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Does Supporting Passenger Railways Reduce Road Traffic Externalities?

  • Rafael Lalive
  • Simon Luechinger
  • Armin Schmutzler

Many governments subsidize regional rail service as an alternative to road traffic. This paper assesses whether increases in service frequency reduce road traffic externalities. We exploit differences in service frequency growth by procurement mode following a railway reform in Germany to address endogeneity of service growth. Increases in service frequency reduce the number of severe road traffic accidents, carbon monoxide, nitrogen monoxide, nitrogen dioxide pollution and infant mortality. Placebo regressions with sulfur dioxide and ozone yield no effect. Service frequency growth between 1994 and 2004 improves environmental quality by an amount that is worth approximately 28-40 % of total subsidies. An analysis of household behavior shows that the effects of railway services on outcome variables are driven by substitution from road to rail.

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Paper provided by Department of Economics - University of Zurich in its series ECON - Working Papers with number 110.

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Date of creation: Feb 2013
Date of revision:
Handle: RePEc:zur:econwp:110
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  1. Gilles Duranton & Matthew A. Turner, 2009. "The Fundamental Law of Road Congestion: Evidence from US cities," Working Papers tecipa-370, University of Toronto, Department of Economics.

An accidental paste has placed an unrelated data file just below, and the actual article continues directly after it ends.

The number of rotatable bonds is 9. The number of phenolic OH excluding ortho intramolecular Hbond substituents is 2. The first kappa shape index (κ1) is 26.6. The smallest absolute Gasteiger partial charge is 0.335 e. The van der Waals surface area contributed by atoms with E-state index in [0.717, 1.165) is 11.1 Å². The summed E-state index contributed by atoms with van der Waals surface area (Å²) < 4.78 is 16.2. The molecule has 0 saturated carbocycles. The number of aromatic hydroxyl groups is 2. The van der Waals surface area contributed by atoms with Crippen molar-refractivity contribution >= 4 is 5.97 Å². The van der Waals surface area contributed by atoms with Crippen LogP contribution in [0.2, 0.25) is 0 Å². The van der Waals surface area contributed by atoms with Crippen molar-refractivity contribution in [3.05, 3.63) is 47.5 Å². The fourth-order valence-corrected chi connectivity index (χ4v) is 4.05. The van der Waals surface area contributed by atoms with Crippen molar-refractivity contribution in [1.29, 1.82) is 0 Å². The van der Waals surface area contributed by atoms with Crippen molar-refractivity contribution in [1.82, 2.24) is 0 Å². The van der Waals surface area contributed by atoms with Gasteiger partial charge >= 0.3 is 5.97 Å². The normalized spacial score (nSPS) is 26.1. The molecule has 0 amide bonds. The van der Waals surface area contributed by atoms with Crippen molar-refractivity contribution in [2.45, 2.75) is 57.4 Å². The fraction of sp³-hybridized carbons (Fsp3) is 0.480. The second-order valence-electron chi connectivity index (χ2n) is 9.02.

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  9. Rafael Lalive & Armin Schmutzler, 2011. "Auctions vs negotiations in public procurement: which works better?," ECON - Working Papers 023, Department of Economics - University of Zurich.
  10. Kenneth Y. Chay & Michael Greenstone, 2003. "The Impact of Air Pollution on Infant Mortality: Evidence from Geographic Variation in Pollution Shocks Induced by a Recession," The Quarterly Journal of Economics, Oxford University Press, vol. 118(3), pages 1121-1167.
  11. Lalive Rafael & Schmutzler Armin, 2008. "Entry in Liberalized Railway Markets: The German Experience," Review of Network Economics, De Gruyter, vol. 7(1), pages 1-16, March.
  12. Janet Currie & W. Reed Walker, 2009. "Traffic Congestion and Infant Health: Evidence from E-ZPass," NBER Working Papers 15413, National Bureau of Economic Research, Inc.
  13. Janet Currie & Matthew J. Neidell & Johannes Schmieder, 2008. "Air Pollution and Infant Health: Lessons from New Jersey," NBER Working Papers 14196, National Bureau of Economic Research, Inc.
  14. Armin Schmutzler, 2011. "Local Transportation Policy and the Environment," Environmental & Resource Economics, European Association of Environmental and Resource Economists, vol. 48(3), pages 511-535, March.
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  16. Gert G. Wagner & Joachim R. Frick & Jürgen Schupp, 2007. "The German Socio-Economic Panel Study (SOEP) – Scope, Evolution and Enhancements," Schmollers Jahrbuch : Journal of Applied Social Science Studies / Zeitschrift für Wirtschafts- und Sozialwissenschaften, Duncker & Humblot, Berlin, vol. 127(1), pages 139-169.
  17. Janet Currie & Matthew Neidell, 2005. "Air Pollution and Infant Health: What Can We Learn from California's Recent Experience?," The Quarterly Journal of Economics, Oxford University Press, vol. 120(3), pages 1003-1030.
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